I was talking with a friend this week and she was literally counting off several aggravating and frustrating occurrences that had taken place.  Overflowing toilets.  Dead car battery.  Flat tire. Sick child. Sick cat.  The freezer full of food died during the night.  She’s a single mom with no real support so that certainly inflates the weight of all of these things.  But as she ticked off every bad thing, she ended with “but”.  Overflowing toilets, but I got the water turned off, no damage was done.  And I was able to get this stuff that took care of the problem.  Dead car battery, but fortunately I was in the Walmart parking lot and was able to get a new battery.  Flat tire but my neighbor took care of it for me.  The child was sick but I just took her to her grandparents’ house and she had a blast.  The cat was sick but it turned out she had just eaten something she wasn’t supposed to and her sickness only lasted about a day.  The freezer died but it needed cleaning out anyways. 

Photo by cottonbro on

We forget the “but” sometimes, don’t we?  That little conjunction of a word is used to transition between two statements that contradict each other or cancel each other out.  It’s used to reveal a twist in the story.  We often neglect it or acknowledge it.  We tend to pitch a tent and set up camp on the negative side of things.  That “woe is me” mentality. 

As we continue in Romans 8, there are keywords that pop up in verses 18-39 that aren’t necessarily comforting.  Here are just a few. 

Sufferings-ruin-pain-weakness-groans-death-troubles-problems-persecutions-danger-killed. Not exactly a feel-good summation when you extract just those words.  But!  The word “but” is sprinkled all throughout these verses to contrast or cancel out the negative.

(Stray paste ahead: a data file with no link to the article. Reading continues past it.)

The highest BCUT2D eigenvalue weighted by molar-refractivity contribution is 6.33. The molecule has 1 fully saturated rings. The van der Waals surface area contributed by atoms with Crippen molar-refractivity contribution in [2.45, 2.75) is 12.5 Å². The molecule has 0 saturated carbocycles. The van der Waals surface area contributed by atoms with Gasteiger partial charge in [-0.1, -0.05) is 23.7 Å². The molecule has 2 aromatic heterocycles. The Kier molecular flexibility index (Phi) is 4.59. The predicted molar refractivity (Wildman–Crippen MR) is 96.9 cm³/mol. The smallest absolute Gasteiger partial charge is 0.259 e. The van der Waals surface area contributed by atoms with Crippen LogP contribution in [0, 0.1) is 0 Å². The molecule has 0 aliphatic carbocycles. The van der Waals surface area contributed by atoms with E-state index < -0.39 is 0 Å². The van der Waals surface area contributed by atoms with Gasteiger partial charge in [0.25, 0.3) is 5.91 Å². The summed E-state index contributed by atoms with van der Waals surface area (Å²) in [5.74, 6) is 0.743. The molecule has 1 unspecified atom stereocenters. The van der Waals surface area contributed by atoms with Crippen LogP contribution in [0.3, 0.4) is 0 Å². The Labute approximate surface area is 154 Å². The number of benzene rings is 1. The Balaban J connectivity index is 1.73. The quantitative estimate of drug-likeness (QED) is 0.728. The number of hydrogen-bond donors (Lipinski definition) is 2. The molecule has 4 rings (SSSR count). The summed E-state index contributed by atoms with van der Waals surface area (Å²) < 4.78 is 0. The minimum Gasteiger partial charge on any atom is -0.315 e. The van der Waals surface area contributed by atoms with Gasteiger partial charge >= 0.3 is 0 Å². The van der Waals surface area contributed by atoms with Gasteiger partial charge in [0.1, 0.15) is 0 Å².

Romans 8:18 ERV  We have sufferings now, but these are nothing compared to the great glory that will be given to us.

Here’s another translation of Romans 8:18 found in J.B. Phillips New Testament.  “In my opinion whatever we may have to go through now is less than nothing compared with the magnificent future God has planned for us.”

I can’t speak for you, but it’s hard to look back on the rough times of my life and classify them as “less than nothing”.  Those challenges and rough patches were scary, painful, breaking, and oftentimes very dark.  There didn’t seem to be any glimmer of light, any pinhole of illumination to give me any hope of seeing the light at the end of the tunnel.  And truthfully, I’ve had a much easier life than most people.  But there were times I felt like I had been swallowed up or buried because life and its complications became just too much.  Christine Caine once said, “Sometimes when you’re in a dark place you think you’ve been buried, but actually you’ve been planted.”

“Sometimes when you’re in a dark place you think you’ve been buried, but actually you’ve been planted.”

Christine Caine

She’s absolutely right!  When we are going through times of suffering or pain or troubles, it can be dark.  We could very well experience that feeling of being swallowed up. A lot of times that’s exactly how we feel. But our own perspective of the situation is what determines whether we are buried or planted.